The Harry Potter Alliance (HPA) connects fans of the books with real-world issues, such as poverty, suicide prevention, and global human rights issues, by using elements of the story to "puncture" into these real problems within the global society (Jenkins, 2015, p. 69). It is by mapping the book onto reality that students or fans of the books become engaged in politics that they would otherwise be on the sidelines of. This brings to mind the music of the 1960s, which brought political issues like the Vietnam War into mainstream pop culture, and motivated the listeners to become involved in protesting government decisions. This music was branded as "counterculture" and became a "space for cultural and political conflict and dialog" (Candaele, 2012). In the case of the HPA, this is also a place for dialog and action, with the books as a context within which real-life issues can be discussed.
Using fan culture in the classroom seems to be a natural progression. Students are engaged with popular culture, due to the fact that much of the content is aimed at them and their interests. Starting with content that students are familiar with, and layering on the content expectations for certain subjects could bring about a deeper level of engagement than is otherwise experienced in traditional "textbook" classes. Not only are students more interested right away, they also feel more confident discussing topics that they have experience with and know something about. The teacher then becomes the "guide on the side" as they organize activities and insert content links such that the students are discovering for themselves how the history or geography or science connects to the pop culture.
The question then remains, why aren't teachers doing this on a wider scale? Is it because this type of instruction is seen as "counter culture" or "anti-establishment?" Using Harry Potter to teach politics is certainly not traditional, in the same way using zombies to explore how viruses work could be seen as inappropriate. So does this type of "DIY citizenship" need to become part of the discussion at an instructional level? Or by doing so, by accepting this into mainstream teaching, would we be going against the very elements that draw our students in?
Candaele, K. (2012). The Sixties and Protest Music. Retrieved from The Gilder Lehrman Institute of American History: https://www.gilderlehrman.org/history-by-era/sixties/essays/protest-music-1960s
Jenkins, H. (2015). Fan activism as participatory politics: the case of the Harry Potter alliance. In M. Ratto, & M. Boler (Eds.), DIY Citizenship (pp. 65-73). Cambridge: MIT.
In his article "Imperial Imageries: Employing Science Fiction to talk about Geopolitics," Robert A. Saunders (2015) encourages the use of Science Fiction ("SciFi") to provide an avenue to make geopolitics more accessible to students in higher education. But what about students in elementary school? Can SciFi, or pop culture in general, be used to develop critical thinking around land use and other topics in the Social Studies curriculum?
Saunders writes "students possess a helpful fluency in popular culture...[which] allows for the employment of an intellectual shorthand that accelerates learning, facilitates critical analysis, and enables thoughtful discussions and debate" (Saunders, 2015, p. 150). In fact, it seems as though students spend much more time engrossed in popular culture than they do in their studies for school. Thus, it seems natural to use popular culture to engage students in the less entertaining topics set for study at school. Pop culture is something students know about and feel comfortable with, which makes it easy for them to talk about with confidence. If we as educators can link these familiar topics to the required curriculum, perhaps students will feel more comfortable and become more engaged at school.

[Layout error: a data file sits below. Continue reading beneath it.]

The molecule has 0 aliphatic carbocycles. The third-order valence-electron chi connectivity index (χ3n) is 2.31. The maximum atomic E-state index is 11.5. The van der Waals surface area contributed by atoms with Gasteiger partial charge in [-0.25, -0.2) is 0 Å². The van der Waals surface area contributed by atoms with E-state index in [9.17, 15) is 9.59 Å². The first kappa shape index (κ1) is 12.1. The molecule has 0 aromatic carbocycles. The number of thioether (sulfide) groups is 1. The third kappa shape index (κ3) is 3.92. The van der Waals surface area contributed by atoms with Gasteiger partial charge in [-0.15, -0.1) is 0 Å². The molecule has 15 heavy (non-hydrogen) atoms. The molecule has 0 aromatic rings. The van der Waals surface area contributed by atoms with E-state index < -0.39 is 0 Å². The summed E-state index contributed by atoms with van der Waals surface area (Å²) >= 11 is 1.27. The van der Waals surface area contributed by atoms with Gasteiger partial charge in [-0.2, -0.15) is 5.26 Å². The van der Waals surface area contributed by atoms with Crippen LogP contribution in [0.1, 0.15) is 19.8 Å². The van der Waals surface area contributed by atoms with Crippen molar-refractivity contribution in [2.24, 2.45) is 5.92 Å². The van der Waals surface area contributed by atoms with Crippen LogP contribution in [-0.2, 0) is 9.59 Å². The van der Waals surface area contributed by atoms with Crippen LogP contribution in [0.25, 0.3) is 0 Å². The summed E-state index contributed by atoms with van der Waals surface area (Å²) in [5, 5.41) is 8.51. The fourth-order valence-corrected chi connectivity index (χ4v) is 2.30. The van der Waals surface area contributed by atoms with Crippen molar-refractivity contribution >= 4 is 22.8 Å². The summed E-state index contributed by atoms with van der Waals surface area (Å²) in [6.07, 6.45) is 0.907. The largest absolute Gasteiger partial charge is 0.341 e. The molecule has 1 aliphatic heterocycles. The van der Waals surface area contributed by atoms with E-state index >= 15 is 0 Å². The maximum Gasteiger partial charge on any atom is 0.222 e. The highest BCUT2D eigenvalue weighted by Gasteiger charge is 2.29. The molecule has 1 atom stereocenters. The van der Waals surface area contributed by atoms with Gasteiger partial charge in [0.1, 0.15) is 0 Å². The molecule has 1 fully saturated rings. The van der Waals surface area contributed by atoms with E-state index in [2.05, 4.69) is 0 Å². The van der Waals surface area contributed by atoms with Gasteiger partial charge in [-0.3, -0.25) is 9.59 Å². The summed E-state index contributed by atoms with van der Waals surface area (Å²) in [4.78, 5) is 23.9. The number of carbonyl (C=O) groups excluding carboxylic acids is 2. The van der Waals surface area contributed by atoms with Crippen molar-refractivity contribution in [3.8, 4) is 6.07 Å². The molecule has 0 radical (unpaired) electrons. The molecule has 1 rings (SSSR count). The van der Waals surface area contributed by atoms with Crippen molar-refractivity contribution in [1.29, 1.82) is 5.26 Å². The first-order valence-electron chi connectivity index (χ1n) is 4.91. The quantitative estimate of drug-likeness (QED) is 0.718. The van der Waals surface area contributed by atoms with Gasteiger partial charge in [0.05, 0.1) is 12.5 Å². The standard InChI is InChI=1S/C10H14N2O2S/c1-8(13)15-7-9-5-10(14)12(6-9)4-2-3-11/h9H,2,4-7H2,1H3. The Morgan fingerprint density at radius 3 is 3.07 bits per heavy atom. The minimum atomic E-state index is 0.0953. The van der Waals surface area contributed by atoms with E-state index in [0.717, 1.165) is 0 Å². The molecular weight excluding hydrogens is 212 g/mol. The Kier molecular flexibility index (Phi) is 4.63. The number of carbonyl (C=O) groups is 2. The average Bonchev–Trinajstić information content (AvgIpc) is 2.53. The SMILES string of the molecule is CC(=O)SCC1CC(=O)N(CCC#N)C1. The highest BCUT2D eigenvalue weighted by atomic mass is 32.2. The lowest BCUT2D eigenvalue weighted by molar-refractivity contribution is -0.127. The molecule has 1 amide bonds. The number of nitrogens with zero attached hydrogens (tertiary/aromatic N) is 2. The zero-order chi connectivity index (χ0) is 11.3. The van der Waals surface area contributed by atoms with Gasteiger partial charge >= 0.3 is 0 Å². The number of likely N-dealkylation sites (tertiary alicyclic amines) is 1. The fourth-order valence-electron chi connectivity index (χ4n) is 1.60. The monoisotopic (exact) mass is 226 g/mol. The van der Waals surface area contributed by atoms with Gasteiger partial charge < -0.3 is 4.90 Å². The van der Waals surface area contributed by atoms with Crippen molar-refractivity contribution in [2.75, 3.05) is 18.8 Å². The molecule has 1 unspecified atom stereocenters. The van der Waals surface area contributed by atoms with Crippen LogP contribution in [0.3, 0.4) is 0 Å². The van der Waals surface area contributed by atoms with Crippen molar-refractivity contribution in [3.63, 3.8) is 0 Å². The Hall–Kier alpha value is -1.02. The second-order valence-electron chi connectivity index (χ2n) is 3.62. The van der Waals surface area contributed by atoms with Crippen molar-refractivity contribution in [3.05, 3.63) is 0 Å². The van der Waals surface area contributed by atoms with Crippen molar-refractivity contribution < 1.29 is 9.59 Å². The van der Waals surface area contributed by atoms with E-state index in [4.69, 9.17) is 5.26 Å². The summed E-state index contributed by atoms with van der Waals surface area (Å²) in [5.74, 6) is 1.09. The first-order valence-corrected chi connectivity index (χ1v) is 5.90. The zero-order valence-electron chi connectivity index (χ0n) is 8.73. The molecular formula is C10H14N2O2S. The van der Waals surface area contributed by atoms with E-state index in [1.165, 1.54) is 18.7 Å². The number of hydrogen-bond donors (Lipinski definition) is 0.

In Grade 4, for example, students are required to "assess some key ways in which industrial development and the natural environment affect each other" (Ministry of Education, 2013, p.102). The teacher could use a movie like Wall-E and select certain scenes which highlight the impact industrial development had on the planet Earth (in Wall-E the planet Earth has been abandoned due to human destruction and garbage, leaving only the robot Wall-E behind). The students could discuss and debate the issue, and then move on to applying this knowledge to how different regions in Canada have been affected by industrial development.
In Grade 3, students are supposed to "investigate some of the environmental effects of different types of land and/or resource use" (Ministry of Education, 2013, p. 90). The teacher could turn to a novel like "The Martian Chronicles" to discuss how Earthmen affect Mars as they conquer it, and then how the land affects the Earthmen in turn. Or even a popular movie and book, Dr. Seuss' "The Lorax" tells the story of what happens when someone harvests all of the resources with no thought for the future. Again, these provide links into the challenging Social Studies curriculum that may hook students into the topics required.
The point here is that SciFi and pop culture are not just for teens and university students. Elementary school children benefit just as much from teachers making links to pop culture in order to unmask some of the deeper themes of the Elementary Curriculum. In fact, when teachers begin with pop culture movies, books, and games they can make a very dense curriculum into something manageable for our younger students. This can then help to lead children into deep discussions about land use, interactions between people of various cultures, and how their actions as citizens can impact the world around them.
Ontario Ministry of Education. (2013). The Ontario Curriculum: Social Studies: Grades 1 to 6; History and Geography Grades 7 and 8. Queen's Printer for Ontario.
Saunders, R. A. (2015). Imperial imageries: employing science fiction to talk about geopolitics. In F. Caso, & C. Hamilton (Eds.), Popular Culture and World Politics: Theories, Methods, Pedagogies (pp. 149-159). Bristol, U.K.: E-International Relations Publishing.